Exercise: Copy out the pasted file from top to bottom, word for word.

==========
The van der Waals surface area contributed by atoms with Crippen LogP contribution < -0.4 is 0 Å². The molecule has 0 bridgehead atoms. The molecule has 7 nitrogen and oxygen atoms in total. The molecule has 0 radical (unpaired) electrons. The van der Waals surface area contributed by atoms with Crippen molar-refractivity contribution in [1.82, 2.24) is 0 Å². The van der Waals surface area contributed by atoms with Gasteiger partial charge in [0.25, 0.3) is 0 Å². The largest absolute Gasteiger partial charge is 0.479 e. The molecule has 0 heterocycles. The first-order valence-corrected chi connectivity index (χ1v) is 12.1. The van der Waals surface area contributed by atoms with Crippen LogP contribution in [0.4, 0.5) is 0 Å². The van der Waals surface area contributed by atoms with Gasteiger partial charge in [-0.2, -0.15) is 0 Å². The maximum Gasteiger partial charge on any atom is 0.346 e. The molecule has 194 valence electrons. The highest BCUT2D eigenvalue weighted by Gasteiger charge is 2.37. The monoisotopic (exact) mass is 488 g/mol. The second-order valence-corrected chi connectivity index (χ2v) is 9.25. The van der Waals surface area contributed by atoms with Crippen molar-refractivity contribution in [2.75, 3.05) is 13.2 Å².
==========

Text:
The van der Waals surface area contributed by atoms with Crippen LogP contribution < -0.4 is 0 Å². The molecule has 0 bridgehead atoms. The molecule has 7 nitrogen and oxygen atoms in total. The molecule has 0 radical (unpaired) electrons. The van der Waals surface area contributed by atoms with Crippen molar-refractivity contribution in [1.82, 2.24) is 0 Å². The van der Waals surface area contributed by atoms with Gasteiger partial charge in [0.25, 0.3) is 0 Å². The largest absolute Gasteiger partial charge is 0.479 e. The molecule has 0 heterocycles. The first-order valence-corrected chi connectivity index (χ1v) is 12.1. The van der Waals surface area contributed by atoms with Crippen LogP contribution in [0.4, 0.5) is 0 Å². The van der Waals surface area contributed by atoms with Gasteiger partial charge in [-0.2, -0.15) is 0 Å². The maximum Gasteiger partial charge on any atom is 0.346 e. The molecule has 194 valence electrons. The highest BCUT2D eigenvalue weighted by Gasteiger charge is 2.37. The monoisotopic (exact) mass is 488 g/mol. The second-order valence-corrected chi connectivity index (χ2v) is 9.25. The van der Waals surface area contributed by atoms with Crippen molar-refractivity contribution in [2.75, 3.05) is 13.2 Å².